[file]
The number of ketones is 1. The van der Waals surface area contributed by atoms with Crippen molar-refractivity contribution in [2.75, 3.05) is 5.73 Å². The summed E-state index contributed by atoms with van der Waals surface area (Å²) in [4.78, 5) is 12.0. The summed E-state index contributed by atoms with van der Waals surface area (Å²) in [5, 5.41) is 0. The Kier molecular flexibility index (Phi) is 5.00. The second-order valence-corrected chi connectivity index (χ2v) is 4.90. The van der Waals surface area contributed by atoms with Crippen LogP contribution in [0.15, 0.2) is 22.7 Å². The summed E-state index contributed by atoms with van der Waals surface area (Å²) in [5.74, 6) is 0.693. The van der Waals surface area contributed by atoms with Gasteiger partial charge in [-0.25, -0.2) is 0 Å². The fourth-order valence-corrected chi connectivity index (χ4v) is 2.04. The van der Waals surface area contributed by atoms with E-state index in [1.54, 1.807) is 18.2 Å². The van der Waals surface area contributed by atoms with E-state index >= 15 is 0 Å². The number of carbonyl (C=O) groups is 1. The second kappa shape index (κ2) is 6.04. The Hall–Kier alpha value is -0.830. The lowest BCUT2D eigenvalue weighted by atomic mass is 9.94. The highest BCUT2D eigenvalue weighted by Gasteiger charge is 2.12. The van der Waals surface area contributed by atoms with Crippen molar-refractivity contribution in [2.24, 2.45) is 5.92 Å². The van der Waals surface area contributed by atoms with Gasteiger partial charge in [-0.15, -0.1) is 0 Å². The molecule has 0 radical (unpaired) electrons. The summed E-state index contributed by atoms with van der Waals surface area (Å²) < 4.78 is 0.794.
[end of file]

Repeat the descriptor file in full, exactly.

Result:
The number of ketones is 1. The van der Waals surface area contributed by atoms with Crippen molar-refractivity contribution in [2.75, 3.05) is 5.73 Å². The summed E-state index contributed by atoms with van der Waals surface area (Å²) in [4.78, 5) is 12.0. The summed E-state index contributed by atoms with van der Waals surface area (Å²) in [5, 5.41) is 0. The Kier molecular flexibility index (Phi) is 5.00. The second-order valence-corrected chi connectivity index (χ2v) is 4.90. The van der Waals surface area contributed by atoms with Crippen LogP contribution in [0.15, 0.2) is 22.7 Å². The summed E-state index contributed by atoms with van der Waals surface area (Å²) in [5.74, 6) is 0.693. The van der Waals surface area contributed by atoms with Gasteiger partial charge in [-0.25, -0.2) is 0 Å². The fourth-order valence-corrected chi connectivity index (χ4v) is 2.04. The van der Waals surface area contributed by atoms with E-state index in [1.54, 1.807) is 18.2 Å². The van der Waals surface area contributed by atoms with E-state index >= 15 is 0 Å². The number of carbonyl (C=O) groups is 1. The second kappa shape index (κ2) is 6.04. The Hall–Kier alpha value is -0.830. The lowest BCUT2D eigenvalue weighted by atomic mass is 9.94. The highest BCUT2D eigenvalue weighted by Gasteiger charge is 2.12. The van der Waals surface area contributed by atoms with Crippen molar-refractivity contribution in [2.24, 2.45) is 5.92 Å². The van der Waals surface area contributed by atoms with Gasteiger partial charge in [-0.15, -0.1) is 0 Å². The molecule has 0 radical (unpaired) electrons. The summed E-state index contributed by atoms with van der Waals surface area (Å²) < 4.78 is 0.794.